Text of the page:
Kahalam: A Kerala In Bangalore
Kahalam, which means the sound of a bugle, is a two-day Kerala Food and Music Festival that solely aims to raise funds for the children of St. Mary’s school sponsored by the St. Mary’s Orthodox Church, Jalahalli, held at Manpho Convention Centre at Nagawara, on July 16th and 17th from 10 am to 10 pm.
The hall was followed by an open-space with stalls that had soda, Mercedes-Benz test-drive cars, and another something as strange as Malayalam matrimonial site stall. But what would grab ones attention is definitely the food!!
With a hustle bustle of people, it felt like I had been transported to a complete different state where even the air screamed Kerala and the live music playing to set a certain mood. To differentiate, the crew was dressed up in white T-shirts and orange P-Caps that read Kahalam. Apart from their clothes, they all had something in common – A smile and the willingness to help. They also had perfect knowledge about the State they were representing and its language.
The event that expected at least 15,000 people functioned completely on coupons. The hall had in it, 10 food stalls and more than 100 types of food from Kerala cooked by a team called the Kappa Chakka Kandhari who have not only travelled the length and breadth of Kerala to pick up different foods, but have also picked up people who are merely passionate about cooking to come and participate for this event. The event also had various renowned chefs from cities like Chennai participating in this fund-raising event.
And so with the help of the menu given to me, I ventured out to experiment the different kinds of food that they had to offer, beginning with the Prawn Ularthiyath (prawns roasted with garlic and spices). Another recommended food item was Meen Vatiichathu (sea fish cooked in an earthen ware) accompanied with Puttu (rice and coconut dumplings). While these spices caused me tears, I needed something sweet to calm my taste buds. And so I had two scoops of the unusual flavor of Jackfruit ice-cream, Unniappam (deep-fried dumplings filled with coconut and jaggery) and Unnaikai (deep-fried bananas stuffed with coconut and jiggery). I went on to finishing my coupons by eating some Kappa Vevichathu (Tapioca with grated coconut), Pazham Pori (ripe Banana fritters) and wrapped it up with Chakka Ada (rice pancakes filled with jackfruit and coconut) and Chukku Kaappi (dry ginger and palm jiggery black coffee).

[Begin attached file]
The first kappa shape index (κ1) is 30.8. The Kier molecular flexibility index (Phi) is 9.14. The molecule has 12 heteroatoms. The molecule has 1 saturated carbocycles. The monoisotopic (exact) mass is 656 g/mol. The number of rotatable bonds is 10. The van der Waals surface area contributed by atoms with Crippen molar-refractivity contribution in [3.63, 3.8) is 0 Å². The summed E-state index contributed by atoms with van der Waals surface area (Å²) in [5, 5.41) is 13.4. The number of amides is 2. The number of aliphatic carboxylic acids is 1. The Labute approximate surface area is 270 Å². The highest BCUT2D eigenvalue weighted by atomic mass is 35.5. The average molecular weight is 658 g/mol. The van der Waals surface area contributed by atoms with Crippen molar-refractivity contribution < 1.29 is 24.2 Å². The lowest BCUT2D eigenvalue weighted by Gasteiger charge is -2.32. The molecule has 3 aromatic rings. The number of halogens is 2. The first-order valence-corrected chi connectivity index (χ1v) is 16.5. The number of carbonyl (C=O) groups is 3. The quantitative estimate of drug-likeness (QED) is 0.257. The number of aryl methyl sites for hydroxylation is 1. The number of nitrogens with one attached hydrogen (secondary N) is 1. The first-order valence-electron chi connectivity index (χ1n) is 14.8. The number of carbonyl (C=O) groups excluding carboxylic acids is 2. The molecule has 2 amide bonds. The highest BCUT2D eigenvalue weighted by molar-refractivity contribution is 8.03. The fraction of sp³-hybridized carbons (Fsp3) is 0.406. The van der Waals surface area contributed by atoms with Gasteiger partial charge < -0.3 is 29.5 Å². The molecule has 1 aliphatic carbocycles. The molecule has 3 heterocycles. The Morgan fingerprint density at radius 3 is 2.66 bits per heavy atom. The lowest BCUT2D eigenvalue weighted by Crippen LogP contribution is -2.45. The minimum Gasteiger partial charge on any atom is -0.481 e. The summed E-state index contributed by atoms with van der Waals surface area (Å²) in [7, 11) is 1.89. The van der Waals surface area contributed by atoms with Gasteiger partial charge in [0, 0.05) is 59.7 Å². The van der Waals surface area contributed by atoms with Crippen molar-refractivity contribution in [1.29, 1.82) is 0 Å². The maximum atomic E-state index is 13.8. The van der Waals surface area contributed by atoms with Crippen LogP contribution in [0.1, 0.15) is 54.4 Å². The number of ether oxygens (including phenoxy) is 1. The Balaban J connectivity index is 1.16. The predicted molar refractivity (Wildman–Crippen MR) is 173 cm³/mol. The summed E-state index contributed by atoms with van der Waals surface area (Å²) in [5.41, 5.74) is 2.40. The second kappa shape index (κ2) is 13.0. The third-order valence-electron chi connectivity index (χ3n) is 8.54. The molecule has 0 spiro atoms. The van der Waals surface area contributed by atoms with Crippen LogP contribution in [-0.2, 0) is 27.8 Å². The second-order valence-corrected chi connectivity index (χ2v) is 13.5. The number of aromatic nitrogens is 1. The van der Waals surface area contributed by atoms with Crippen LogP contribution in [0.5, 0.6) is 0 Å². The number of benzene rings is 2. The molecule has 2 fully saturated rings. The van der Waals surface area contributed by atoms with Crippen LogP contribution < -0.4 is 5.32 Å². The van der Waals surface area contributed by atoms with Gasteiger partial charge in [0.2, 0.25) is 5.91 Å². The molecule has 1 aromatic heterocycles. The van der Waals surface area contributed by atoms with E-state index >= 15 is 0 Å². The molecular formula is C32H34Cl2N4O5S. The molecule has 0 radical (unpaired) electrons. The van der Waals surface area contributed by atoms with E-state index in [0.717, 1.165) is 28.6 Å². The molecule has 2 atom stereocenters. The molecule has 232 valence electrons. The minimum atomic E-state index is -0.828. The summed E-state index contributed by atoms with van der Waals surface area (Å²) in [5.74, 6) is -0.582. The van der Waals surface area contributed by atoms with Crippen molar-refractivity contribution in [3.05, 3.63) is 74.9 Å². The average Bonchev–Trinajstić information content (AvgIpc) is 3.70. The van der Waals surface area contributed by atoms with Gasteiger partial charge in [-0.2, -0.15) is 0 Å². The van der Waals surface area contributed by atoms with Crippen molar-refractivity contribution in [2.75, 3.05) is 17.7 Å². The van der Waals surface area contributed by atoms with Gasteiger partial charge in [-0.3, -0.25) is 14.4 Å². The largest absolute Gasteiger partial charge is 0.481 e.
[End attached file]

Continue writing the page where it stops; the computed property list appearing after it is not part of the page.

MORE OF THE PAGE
I could go on and on and on with different spices and sweets that played around in my mouth just when I ran into Mr. Abraham Marrett, the man behind the idea of Kahalam. Mr Marrett took me on a tour of his journey as to why this seemed like an important idea to execute. Being the 50th years of celebration of the church, he didn’t want to do what all churches do when they complete a silver jubilee or a golden jubilee. He didn’t believe that God wanted fresh paint on churches. Instead, he believed that human beings have been sent to this planet for a reason. For this reason, he wanted to do something where people from everywhere would come together to participate in an event like this.
He quoted in Malayalam, “Before religion came into being, this earth was heaven.”
While believing that we must move on with time, Mr. Marrett and a few friends set out to do something different this time in order to create a corpus for the following generation. “We’ve to move with time,” he said. “We can’t be stuck at 3rd gear. Need to move to the 4th.” This is also another reason why he organized the inter-church band competition wherein about 50 bands from different cities came together to compete with each other. This event was also judged by Ouesepachhen, an Indian music composer. Marrett also believes that as much as he enjoys choirs, children of this age must be able to put their talents to use. Which is why, though the food is the highlight of the event; it is also a musical celebration.
With this, the evening was wrapped up with a concert by M.G Sreekumar (two-time National Award-winning Indian playback singer), Ranjini Jose and Tinu Tellence. It was, indeed, a musical and memorable “neo-stalgic” gastronomic journey!!